Tommy Talks with Majak Daw

Majak has just recently launched his book called "Majak" and we discuss a few things inside the book and talk about how 2021 has been with his new football club that won the 2021 AFL Premiership. Majak is a wonderful man and I can't thank him enough for joining me and opening up about his life and sharing a few tips for those out there that might be struggling themselves. Below is a description of Majak Daw the book. Click this link and buy your copy now.https://www.penguin.com.au/books/majak-9781760899653Born in Sudan, Majak Daw fled to Egypt with his family when he was only eight years old. When they were eventually able to make a new life for themselves in Melbourne’s south-west, Majak for the first time found where he belonged: playing footy. Drafted as a raw prospect by North Melbourne, Majak’s explosiveness and athleticism were undeniable, and when his dream of playing in the AFL came true in 2013, he became a media sensation overnight. But on top of this unprecedented scrutiny, he was expected to be a role model for migrant youth and to speak for his entire community. While from the outside Majak appeared to stand tall in the face of this pressure, as well as vicious racial vilification and crushingly bad luck with injuries, behind the scenes he was struggling. Depression, anxiety, alcohol abuse and the fear of becoming a father were tearing him apart from the inside. At his wit’s end, feeling like there was nowhere else to turn, Majak made the decision to end it all by jumping off the Bolte Bridge. But his story didn’t end there. Miraculously, he survived the 25-metre plunge into the icy Yarra River. Despite suffering horrific hip and pelvis injuries, Majak had been given a second chance at life, and he was determined to make the most of it. Embarking on a brutal rehabilitation program, he defied the odds and returned to play AFL footy, including a dazzling comeback game that many had thought impossible.A true trailblazer, Majak Daw’s life is an inspiration to anyone who’s ever struggled to belong, felt oppressed or simply dared to dream big.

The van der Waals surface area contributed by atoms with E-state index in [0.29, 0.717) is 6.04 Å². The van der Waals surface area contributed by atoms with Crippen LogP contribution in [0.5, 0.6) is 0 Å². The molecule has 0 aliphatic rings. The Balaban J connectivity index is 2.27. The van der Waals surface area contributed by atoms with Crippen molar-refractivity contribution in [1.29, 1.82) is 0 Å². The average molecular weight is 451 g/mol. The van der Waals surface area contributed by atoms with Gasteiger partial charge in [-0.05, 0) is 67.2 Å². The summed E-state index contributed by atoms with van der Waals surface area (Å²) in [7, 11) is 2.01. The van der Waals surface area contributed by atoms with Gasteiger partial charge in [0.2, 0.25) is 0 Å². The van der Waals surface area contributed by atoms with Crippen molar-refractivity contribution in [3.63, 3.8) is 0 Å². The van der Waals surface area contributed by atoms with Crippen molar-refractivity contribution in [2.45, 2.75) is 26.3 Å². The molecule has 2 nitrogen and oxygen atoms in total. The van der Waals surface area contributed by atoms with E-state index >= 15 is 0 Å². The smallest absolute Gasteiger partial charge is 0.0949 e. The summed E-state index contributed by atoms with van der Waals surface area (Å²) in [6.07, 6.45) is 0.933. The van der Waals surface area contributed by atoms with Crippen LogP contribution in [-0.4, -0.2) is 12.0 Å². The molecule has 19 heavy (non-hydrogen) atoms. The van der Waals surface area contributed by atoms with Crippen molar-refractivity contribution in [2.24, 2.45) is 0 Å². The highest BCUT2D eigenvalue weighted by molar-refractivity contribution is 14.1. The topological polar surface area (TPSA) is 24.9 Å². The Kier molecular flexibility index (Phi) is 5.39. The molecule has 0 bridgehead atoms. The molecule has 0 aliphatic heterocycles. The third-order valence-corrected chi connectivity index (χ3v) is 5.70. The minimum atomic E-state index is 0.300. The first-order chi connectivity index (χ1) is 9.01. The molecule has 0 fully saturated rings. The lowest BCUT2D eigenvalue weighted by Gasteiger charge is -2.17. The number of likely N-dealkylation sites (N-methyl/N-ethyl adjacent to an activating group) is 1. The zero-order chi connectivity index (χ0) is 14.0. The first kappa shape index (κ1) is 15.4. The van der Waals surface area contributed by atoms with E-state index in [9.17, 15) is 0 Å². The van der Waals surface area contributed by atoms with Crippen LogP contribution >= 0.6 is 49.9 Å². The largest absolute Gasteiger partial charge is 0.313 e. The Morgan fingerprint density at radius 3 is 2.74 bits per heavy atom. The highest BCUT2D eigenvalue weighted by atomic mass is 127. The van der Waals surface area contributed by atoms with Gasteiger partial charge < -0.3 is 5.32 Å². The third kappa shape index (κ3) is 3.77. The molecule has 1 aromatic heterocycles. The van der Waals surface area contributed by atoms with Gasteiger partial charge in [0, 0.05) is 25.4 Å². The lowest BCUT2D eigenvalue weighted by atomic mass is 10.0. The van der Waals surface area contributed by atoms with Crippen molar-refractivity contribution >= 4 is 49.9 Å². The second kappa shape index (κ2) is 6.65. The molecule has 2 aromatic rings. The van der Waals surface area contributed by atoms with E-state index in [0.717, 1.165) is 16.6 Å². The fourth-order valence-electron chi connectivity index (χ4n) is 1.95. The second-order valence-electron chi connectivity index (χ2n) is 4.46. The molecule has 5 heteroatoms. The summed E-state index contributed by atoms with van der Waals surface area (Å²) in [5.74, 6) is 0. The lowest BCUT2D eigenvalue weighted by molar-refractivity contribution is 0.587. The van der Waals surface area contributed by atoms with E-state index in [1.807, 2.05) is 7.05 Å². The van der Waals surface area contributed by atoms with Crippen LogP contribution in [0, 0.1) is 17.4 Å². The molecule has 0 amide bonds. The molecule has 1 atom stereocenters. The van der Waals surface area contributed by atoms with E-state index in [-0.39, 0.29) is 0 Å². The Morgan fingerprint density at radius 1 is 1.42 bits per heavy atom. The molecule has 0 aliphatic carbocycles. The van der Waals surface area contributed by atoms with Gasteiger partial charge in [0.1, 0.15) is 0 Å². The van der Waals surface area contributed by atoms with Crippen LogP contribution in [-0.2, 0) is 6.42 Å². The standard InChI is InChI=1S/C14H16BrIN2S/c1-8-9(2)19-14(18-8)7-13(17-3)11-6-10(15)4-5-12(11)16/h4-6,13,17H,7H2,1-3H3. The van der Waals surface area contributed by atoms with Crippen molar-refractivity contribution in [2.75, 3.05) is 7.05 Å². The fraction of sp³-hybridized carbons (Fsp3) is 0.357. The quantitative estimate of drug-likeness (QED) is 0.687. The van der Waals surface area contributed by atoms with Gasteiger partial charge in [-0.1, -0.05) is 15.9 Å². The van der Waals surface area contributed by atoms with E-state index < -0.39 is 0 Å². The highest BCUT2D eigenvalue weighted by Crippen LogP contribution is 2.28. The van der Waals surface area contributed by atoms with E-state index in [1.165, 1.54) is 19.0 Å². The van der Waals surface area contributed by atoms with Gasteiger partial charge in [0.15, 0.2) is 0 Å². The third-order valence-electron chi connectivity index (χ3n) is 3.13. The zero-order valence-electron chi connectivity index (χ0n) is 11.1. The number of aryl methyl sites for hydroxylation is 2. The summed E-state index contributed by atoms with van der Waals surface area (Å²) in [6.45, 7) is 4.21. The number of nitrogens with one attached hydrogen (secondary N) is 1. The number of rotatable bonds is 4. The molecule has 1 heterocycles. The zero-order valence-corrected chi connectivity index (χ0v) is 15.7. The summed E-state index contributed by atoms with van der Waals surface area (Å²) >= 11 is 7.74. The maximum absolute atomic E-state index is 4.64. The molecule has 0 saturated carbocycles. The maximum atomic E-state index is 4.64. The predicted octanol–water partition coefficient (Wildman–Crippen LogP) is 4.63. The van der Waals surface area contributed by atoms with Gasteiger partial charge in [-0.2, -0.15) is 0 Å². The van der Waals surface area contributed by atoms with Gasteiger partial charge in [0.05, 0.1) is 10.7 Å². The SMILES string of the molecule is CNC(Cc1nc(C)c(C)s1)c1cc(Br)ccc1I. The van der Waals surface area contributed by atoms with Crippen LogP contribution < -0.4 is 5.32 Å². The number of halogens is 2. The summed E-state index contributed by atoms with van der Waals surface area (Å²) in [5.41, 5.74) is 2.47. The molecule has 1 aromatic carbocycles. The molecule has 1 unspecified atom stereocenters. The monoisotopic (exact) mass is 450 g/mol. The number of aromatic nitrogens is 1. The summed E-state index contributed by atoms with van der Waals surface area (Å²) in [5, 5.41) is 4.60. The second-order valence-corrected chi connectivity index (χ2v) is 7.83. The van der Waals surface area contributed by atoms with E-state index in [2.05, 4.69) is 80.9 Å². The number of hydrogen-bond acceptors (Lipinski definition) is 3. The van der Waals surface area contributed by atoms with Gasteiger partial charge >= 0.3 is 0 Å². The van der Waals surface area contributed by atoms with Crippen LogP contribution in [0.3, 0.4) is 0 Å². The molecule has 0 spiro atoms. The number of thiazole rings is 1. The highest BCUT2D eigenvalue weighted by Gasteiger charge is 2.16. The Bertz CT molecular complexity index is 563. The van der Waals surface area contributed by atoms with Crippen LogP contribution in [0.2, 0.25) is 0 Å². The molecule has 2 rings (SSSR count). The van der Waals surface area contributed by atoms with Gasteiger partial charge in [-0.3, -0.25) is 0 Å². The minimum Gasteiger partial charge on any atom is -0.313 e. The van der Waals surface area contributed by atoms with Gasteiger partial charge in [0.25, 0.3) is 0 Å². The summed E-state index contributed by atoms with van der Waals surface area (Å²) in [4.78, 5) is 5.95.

by Ausmerican Aces Sports Club